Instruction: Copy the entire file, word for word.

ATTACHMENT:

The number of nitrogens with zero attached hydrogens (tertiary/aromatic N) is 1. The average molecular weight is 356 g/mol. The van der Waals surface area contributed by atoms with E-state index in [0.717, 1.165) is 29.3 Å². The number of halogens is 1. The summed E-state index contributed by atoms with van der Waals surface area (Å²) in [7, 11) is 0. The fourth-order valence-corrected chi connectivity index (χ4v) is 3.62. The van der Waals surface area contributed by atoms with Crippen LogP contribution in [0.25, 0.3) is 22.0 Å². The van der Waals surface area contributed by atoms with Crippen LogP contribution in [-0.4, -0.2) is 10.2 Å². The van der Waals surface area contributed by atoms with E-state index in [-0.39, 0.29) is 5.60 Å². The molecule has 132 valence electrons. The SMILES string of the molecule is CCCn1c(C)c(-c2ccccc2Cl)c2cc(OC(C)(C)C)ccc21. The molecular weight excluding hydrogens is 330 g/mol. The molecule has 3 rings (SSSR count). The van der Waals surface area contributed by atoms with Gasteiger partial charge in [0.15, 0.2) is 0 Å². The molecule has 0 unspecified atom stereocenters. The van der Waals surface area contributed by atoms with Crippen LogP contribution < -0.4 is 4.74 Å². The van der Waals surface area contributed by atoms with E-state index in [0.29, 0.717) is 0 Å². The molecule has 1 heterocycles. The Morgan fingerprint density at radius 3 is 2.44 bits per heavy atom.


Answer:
The number of nitrogens with zero attached hydrogens (tertiary/aromatic N) is 1. The average molecular weight is 356 g/mol. The van der Waals surface area contributed by atoms with E-state index in [0.717, 1.165) is 29.3 Å². The number of halogens is 1. The summed E-state index contributed by atoms with van der Waals surface area (Å²) in [7, 11) is 0. The fourth-order valence-corrected chi connectivity index (χ4v) is 3.62. The van der Waals surface area contributed by atoms with Crippen LogP contribution in [0.25, 0.3) is 22.0 Å². The van der Waals surface area contributed by atoms with Crippen LogP contribution in [-0.4, -0.2) is 10.2 Å². The van der Waals surface area contributed by atoms with E-state index in [-0.39, 0.29) is 5.60 Å². The molecule has 132 valence electrons. The SMILES string of the molecule is CCCn1c(C)c(-c2ccccc2Cl)c2cc(OC(C)(C)C)ccc21. The molecular weight excluding hydrogens is 330 g/mol. The molecule has 3 rings (SSSR count). The van der Waals surface area contributed by atoms with Gasteiger partial charge in [0.15, 0.2) is 0 Å². The molecule has 0 unspecified atom stereocenters. The van der Waals surface area contributed by atoms with Crippen LogP contribution < -0.4 is 4.74 Å². The van der Waals surface area contributed by atoms with E-state index in [0.29, 0.717) is 0 Å². The molecule has 1 heterocycles. The Morgan fingerprint density at radius 3 is 2.44 bits per heavy atom.